And, umm, really, I didn’t even realized Kathleen liked Devon until she says she loves him, too. It was weird.

The only compelling thing about this novel were the secondary characters. I LOVED West! Seriously, he was awesome (and a little Leo-ish). I hope he gets a strong female lead, but hopefully not one of his twin cousins, Pandora and Cassandra, who acted more like little children than the nineteen-year-olds they were described as being. This is something I’ve never seen Kleypas do, marry the cousins off to each other, so I’m hoping I’m safe with my hope of West’s eventual love being outside the family line.

Then, there’s Winterborne and the eldest sister Helen. *Sigh.* The pages told from their perspective are the most intriguing and one of the only reasons I powered through this debacle until the end. Winterborne is the very rich owner of department stores by the same name. He resents his common upbringing, especially when he compares it to the privilege of the upper classes. But he wants to marry Helen, thanks in no large part to Devon’s mercenary suggestion that Winterborne could buy her and his way into society. (Yes, this happens, though Devon does claim that Helen will have the final say. But, still.)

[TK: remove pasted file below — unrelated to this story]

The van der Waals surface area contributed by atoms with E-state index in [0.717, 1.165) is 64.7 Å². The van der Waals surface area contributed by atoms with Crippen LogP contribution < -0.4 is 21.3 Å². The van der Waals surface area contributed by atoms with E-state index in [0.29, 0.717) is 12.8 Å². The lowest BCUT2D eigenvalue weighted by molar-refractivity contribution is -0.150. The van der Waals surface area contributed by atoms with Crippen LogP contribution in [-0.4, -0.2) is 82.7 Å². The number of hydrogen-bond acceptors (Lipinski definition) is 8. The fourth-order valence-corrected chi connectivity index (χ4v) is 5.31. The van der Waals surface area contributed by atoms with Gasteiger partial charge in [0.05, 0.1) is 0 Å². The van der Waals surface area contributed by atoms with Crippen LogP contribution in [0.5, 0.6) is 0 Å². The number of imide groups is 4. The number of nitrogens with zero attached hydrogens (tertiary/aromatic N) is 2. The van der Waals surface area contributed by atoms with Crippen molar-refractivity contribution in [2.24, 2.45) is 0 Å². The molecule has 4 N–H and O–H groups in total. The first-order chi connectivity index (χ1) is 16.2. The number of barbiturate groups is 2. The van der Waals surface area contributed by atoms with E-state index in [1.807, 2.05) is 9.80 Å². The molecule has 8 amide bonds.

I could tell that Winterborne wanted to marry Helen, but that he felt he was not good enough for her. And he mistook her extreme shyness for conceit, which infuriated and humiliated him. He does not understand how sheltered she is in comparison to the women he knows in London, and he doesn’t seem to know how to be gentle with her or even consider that it might be necessary.